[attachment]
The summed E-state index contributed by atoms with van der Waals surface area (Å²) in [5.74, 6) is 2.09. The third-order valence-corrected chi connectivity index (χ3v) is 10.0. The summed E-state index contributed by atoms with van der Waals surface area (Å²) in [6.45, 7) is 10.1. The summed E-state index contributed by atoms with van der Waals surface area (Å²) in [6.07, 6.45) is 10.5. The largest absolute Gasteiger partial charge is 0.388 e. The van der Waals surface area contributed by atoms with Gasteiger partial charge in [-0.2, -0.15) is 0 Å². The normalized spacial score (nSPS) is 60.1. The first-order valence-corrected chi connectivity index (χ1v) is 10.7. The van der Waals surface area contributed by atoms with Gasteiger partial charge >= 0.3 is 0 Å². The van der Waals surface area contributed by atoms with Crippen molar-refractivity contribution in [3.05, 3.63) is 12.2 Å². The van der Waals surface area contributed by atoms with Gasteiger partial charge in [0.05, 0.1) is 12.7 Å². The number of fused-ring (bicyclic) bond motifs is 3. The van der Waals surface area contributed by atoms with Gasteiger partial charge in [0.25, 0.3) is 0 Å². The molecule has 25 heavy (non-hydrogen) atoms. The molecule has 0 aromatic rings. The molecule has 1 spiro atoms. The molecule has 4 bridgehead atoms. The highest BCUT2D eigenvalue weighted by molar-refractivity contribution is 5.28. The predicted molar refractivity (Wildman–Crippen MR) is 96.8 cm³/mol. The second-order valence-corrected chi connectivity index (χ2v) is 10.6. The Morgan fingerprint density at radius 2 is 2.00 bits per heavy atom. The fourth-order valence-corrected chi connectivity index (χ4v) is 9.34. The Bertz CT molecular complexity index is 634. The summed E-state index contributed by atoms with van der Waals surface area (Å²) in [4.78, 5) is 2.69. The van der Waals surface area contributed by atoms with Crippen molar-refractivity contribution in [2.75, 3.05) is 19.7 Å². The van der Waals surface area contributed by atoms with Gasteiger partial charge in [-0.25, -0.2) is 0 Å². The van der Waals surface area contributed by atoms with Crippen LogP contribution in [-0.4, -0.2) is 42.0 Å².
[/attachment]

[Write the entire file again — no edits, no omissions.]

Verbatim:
The summed E-state index contributed by atoms with van der Waals surface area (Å²) in [5.74, 6) is 2.09. The third-order valence-corrected chi connectivity index (χ3v) is 10.0. The summed E-state index contributed by atoms with van der Waals surface area (Å²) in [6.45, 7) is 10.1. The summed E-state index contributed by atoms with van der Waals surface area (Å²) in [6.07, 6.45) is 10.5. The largest absolute Gasteiger partial charge is 0.388 e. The van der Waals surface area contributed by atoms with Gasteiger partial charge in [-0.2, -0.15) is 0 Å². The normalized spacial score (nSPS) is 60.1. The first-order valence-corrected chi connectivity index (χ1v) is 10.7. The van der Waals surface area contributed by atoms with Gasteiger partial charge >= 0.3 is 0 Å². The van der Waals surface area contributed by atoms with Crippen molar-refractivity contribution in [3.05, 3.63) is 12.2 Å². The van der Waals surface area contributed by atoms with Gasteiger partial charge in [0.05, 0.1) is 12.7 Å². The number of fused-ring (bicyclic) bond motifs is 3. The van der Waals surface area contributed by atoms with Gasteiger partial charge in [0.25, 0.3) is 0 Å². The molecule has 25 heavy (non-hydrogen) atoms. The molecule has 0 aromatic rings. The molecule has 1 spiro atoms. The molecule has 4 bridgehead atoms. The highest BCUT2D eigenvalue weighted by molar-refractivity contribution is 5.28. The predicted molar refractivity (Wildman–Crippen MR) is 96.8 cm³/mol. The second-order valence-corrected chi connectivity index (χ2v) is 10.6. The Morgan fingerprint density at radius 2 is 2.00 bits per heavy atom. The fourth-order valence-corrected chi connectivity index (χ4v) is 9.34. The Bertz CT molecular complexity index is 634. The summed E-state index contributed by atoms with van der Waals surface area (Å²) in [4.78, 5) is 2.69. The van der Waals surface area contributed by atoms with Crippen molar-refractivity contribution in [2.75, 3.05) is 19.7 Å². The van der Waals surface area contributed by atoms with Gasteiger partial charge in [-0.25, -0.2) is 0 Å². The van der Waals surface area contributed by atoms with Crippen LogP contribution in [-0.4, -0.2) is 42.0 Å².